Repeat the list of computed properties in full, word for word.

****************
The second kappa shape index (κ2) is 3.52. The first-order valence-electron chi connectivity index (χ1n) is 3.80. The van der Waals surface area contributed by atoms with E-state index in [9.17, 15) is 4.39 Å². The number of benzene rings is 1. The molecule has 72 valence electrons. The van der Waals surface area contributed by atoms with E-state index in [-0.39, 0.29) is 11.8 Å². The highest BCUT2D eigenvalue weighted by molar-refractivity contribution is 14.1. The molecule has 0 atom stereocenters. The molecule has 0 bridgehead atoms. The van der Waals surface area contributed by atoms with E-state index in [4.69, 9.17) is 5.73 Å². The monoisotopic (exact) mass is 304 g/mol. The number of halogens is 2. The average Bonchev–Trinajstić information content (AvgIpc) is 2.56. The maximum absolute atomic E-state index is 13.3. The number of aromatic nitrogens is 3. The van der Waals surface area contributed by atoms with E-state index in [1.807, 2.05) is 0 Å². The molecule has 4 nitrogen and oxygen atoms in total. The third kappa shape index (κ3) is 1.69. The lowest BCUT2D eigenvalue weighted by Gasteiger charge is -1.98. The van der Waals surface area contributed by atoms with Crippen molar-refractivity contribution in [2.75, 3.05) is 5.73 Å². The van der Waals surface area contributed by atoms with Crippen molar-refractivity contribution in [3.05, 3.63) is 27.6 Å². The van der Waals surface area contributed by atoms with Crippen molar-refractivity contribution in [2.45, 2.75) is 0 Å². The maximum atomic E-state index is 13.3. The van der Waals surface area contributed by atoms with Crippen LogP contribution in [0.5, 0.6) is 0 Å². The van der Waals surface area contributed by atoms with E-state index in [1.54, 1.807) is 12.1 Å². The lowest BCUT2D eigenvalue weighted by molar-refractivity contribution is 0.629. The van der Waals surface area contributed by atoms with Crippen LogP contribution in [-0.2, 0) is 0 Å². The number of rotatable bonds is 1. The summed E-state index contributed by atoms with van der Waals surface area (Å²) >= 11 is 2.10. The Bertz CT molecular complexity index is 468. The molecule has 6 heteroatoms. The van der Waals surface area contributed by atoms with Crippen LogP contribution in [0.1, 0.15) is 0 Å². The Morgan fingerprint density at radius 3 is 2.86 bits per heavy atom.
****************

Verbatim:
The second kappa shape index (κ2) is 3.52. The first-order valence-electron chi connectivity index (χ1n) is 3.80. The van der Waals surface area contributed by atoms with E-state index in [9.17, 15) is 4.39 Å². The number of benzene rings is 1. The molecule has 72 valence electrons. The van der Waals surface area contributed by atoms with E-state index in [-0.39, 0.29) is 11.8 Å². The highest BCUT2D eigenvalue weighted by molar-refractivity contribution is 14.1. The molecule has 0 atom stereocenters. The molecule has 0 bridgehead atoms. The van der Waals surface area contributed by atoms with E-state index in [4.69, 9.17) is 5.73 Å². The monoisotopic (exact) mass is 304 g/mol. The number of halogens is 2. The average Bonchev–Trinajstić information content (AvgIpc) is 2.56. The maximum absolute atomic E-state index is 13.3. The number of aromatic nitrogens is 3. The van der Waals surface area contributed by atoms with E-state index in [1.807, 2.05) is 0 Å². The molecule has 4 nitrogen and oxygen atoms in total. The third kappa shape index (κ3) is 1.69. The lowest BCUT2D eigenvalue weighted by Gasteiger charge is -1.98. The van der Waals surface area contributed by atoms with Crippen molar-refractivity contribution in [2.75, 3.05) is 5.73 Å². The van der Waals surface area contributed by atoms with Crippen molar-refractivity contribution in [3.05, 3.63) is 27.6 Å². The van der Waals surface area contributed by atoms with Crippen molar-refractivity contribution in [2.45, 2.75) is 0 Å². The maximum atomic E-state index is 13.3. The van der Waals surface area contributed by atoms with Crippen LogP contribution in [0.5, 0.6) is 0 Å². The van der Waals surface area contributed by atoms with E-state index in [1.54, 1.807) is 12.1 Å². The lowest BCUT2D eigenvalue weighted by molar-refractivity contribution is 0.629. The van der Waals surface area contributed by atoms with Crippen LogP contribution in [-0.2, 0) is 0 Å². The number of rotatable bonds is 1. The summed E-state index contributed by atoms with van der Waals surface area (Å²) >= 11 is 2.10. The Bertz CT molecular complexity index is 468. The molecule has 6 heteroatoms. The van der Waals surface area contributed by atoms with Crippen LogP contribution in [0.1, 0.15) is 0 Å². The Morgan fingerprint density at radius 3 is 2.86 bits per heavy atom.